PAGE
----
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Painless HDR Brachytherapy with MRI Guidance

in the Treatment of Cervical Cancer

 

According to 2020 global cancer statistics, cervical cancer is the fourth most common malignant tumor in women. Its incidence shows a younger trend, which seriously threatens women's life and health. The treatments of cervical cancer includes surgery, radiotherapy, chemotherapy, often in a combined manner. Radiotherapy is a common treatment of cervical cancer.  It is suitable for patients with various stages of cervical cancer, especially patients with stage IIB and above, but may also be used for earlier stages when patients are unable to tolerate surgical treatment. Curative radiotherapy techniques for cervical cancer includes pelvic external beam radiotherapy and intracavitary brachytherapy, both of which are essential. Pelvic external radiotherapy, often combined with cis-platinum chemotherapy, and brachytherapy can cure 50-70% of patients.


Brachytherapy, also known as afterloading brachytherapy, utilizes sealed radiation sources that are directly placed into the cavities of the human body (such as uterine cavity and vagina).  They may also be directly inserted it into the tumor tissue, releasing high-dose radiation in the tumor target area to kill the tumor while protecting the surrounding organs. Brachytherapy treatments for cervical cancer are usually delivered 1-2 times a week to a dose of 6-7 Gy each time, for a total of 4-6 total sessions.


At present, when three-dimensional brachytherapy is performed in domestic cancer hospitals, many patients remain awake and receive intracavitary radiotherapy or implantable radiotherapy under CT guidance. The pain caused by uterine expansion, placement of treatment applicator, para-uterine implantation, needle adjustment, etc. may discourage patients from receiving the procedure.  In addition, due to poor pain control during the procedure there is the possibility of displacement of applicator which can affect the treatment result. Now painless brachytherapy is widely used abroad and MRI simulation positioning is used to treat tumors more accurately. The GCCC Radiotherapy Department is equipped with professional anesthesia team, comfortable recovery room, and high-end MRI equipment which can provide painless brachytherapy under MRI guidance.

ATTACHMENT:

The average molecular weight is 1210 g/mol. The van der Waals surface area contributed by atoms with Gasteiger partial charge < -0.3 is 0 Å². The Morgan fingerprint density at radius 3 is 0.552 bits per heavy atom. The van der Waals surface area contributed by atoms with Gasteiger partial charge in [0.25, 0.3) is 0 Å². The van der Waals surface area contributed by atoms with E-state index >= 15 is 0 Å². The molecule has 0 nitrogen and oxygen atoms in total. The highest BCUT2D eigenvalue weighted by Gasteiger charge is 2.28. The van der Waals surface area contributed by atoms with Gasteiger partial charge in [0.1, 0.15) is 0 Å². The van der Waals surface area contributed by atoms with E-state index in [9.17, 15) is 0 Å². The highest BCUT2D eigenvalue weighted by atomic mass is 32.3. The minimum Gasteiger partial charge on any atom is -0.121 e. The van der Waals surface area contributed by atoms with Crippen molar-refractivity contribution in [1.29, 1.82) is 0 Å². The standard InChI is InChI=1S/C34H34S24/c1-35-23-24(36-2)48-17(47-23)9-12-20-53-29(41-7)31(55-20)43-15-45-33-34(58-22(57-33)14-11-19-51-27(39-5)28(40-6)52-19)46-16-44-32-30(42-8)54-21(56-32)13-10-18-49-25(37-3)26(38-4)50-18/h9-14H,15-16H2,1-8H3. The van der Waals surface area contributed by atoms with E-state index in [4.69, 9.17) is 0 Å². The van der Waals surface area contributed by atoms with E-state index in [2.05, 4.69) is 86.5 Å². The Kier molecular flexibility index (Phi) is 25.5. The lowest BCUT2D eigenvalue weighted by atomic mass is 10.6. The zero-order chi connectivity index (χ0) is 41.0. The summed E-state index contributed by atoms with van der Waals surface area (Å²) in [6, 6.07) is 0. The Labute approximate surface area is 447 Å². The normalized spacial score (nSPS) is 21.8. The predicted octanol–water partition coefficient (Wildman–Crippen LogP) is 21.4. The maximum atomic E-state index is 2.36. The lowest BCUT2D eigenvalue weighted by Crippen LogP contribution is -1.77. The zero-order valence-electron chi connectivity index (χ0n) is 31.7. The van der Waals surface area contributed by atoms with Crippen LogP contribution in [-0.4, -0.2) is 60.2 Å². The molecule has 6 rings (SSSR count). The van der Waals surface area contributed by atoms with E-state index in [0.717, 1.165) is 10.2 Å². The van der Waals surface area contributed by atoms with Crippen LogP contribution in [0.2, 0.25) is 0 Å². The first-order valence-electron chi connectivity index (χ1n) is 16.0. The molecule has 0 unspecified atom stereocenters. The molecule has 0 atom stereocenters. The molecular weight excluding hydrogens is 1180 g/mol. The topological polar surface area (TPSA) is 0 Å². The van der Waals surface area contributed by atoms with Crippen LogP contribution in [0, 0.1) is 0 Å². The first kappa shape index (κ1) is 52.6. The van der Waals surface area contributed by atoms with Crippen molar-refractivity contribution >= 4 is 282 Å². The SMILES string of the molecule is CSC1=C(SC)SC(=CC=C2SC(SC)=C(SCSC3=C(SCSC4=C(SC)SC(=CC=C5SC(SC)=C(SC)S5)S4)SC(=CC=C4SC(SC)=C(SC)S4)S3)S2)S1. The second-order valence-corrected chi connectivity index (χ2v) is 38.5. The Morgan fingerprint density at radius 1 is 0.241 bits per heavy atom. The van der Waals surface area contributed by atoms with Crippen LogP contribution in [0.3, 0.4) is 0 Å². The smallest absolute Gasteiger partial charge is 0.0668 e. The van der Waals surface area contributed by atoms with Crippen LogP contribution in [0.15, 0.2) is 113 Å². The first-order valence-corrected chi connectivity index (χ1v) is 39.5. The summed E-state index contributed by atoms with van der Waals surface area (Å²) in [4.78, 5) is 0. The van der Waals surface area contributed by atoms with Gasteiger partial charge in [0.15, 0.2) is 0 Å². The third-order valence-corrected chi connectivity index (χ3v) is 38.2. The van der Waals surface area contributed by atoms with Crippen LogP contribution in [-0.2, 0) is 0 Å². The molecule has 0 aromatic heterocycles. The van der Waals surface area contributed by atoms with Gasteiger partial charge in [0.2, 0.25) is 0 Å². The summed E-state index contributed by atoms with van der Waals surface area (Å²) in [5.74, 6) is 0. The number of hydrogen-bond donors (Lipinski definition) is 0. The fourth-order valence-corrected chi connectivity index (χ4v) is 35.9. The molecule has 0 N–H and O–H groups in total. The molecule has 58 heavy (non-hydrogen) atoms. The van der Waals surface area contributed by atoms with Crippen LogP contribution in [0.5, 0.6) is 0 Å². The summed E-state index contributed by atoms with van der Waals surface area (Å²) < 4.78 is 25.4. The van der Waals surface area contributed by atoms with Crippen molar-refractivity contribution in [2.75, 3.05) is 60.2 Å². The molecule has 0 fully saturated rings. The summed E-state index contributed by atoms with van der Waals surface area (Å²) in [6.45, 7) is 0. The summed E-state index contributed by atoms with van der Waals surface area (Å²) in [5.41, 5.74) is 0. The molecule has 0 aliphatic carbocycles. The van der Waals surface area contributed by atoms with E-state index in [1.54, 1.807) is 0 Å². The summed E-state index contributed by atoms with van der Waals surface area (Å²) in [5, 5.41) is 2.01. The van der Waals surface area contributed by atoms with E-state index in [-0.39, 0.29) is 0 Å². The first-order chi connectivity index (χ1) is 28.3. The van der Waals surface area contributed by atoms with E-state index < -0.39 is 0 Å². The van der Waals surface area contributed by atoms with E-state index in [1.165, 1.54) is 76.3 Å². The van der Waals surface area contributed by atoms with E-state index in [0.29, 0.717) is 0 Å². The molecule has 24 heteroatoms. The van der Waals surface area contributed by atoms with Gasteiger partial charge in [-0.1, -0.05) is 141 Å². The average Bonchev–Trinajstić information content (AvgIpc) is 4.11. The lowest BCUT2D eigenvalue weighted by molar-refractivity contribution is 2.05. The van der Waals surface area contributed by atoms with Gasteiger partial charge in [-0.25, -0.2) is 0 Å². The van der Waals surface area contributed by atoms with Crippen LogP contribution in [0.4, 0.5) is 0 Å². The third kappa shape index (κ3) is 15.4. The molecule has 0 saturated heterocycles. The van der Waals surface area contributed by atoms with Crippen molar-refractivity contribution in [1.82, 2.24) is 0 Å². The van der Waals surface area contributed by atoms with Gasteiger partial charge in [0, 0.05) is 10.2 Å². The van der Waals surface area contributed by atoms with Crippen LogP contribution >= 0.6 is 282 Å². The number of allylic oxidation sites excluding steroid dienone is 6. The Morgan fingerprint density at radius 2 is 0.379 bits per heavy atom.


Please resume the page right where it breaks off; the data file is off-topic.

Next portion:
Features of Brachytherapy at GCCC


Painless and easy to complete

In the process of placing the brachytherapy applicator, patients are prone to discomfort such as tension, muscle contraction and severe pain, making it difficult to complete the procedure. GCCC follows international, patient-oriented treatment principles. The radiotherapy center is equipped with professional anesthesia team and a comfortable recovery room. Before the procedure, a short-acting anesthetic will be given intravenously to help patients quickly be sedated and sleep. The three-dimensional brachytherapy procedure can then proceed without pain while the anesthesiologist monitors the whole process. While ensuring the treatment effect, it can effectively reduce the pain and psychological burden of patients.


Targeted and precise

At present, some domestic hospitals still use two-dimensional brachytherapy treatment techniques.  This has some disadvantages such as insufficient target treatment and excessive dose to adjacent normal tissues which can lead to side effects or tumor recurrence. GCCC utilizes the advanced Varian high dose-rate (HDR) brachytherapy machine (Fig. 1) and magnetic resonance (MRI) image guidance to define the tumor target area and devise a computerized treatment plan. Compared with the traditional CT image guidance, MRI can provide higher soft tissue resolution and better distinguish tumor from normal tissue (Fig. 2).  This makes the target dose more accurate and customized which improves the local control rate of the tumor.  It improves quality of life by reducing injury to the surrounding tissues such as bladder and rectum, which causes cystitis and proctitis, respectively.

 

Figure 1 Varian HDR brachytherapy treatment unit

Figure 2. Comparison of CT and MRI images of patient with cervical cancer treated with HDR brachytherapy

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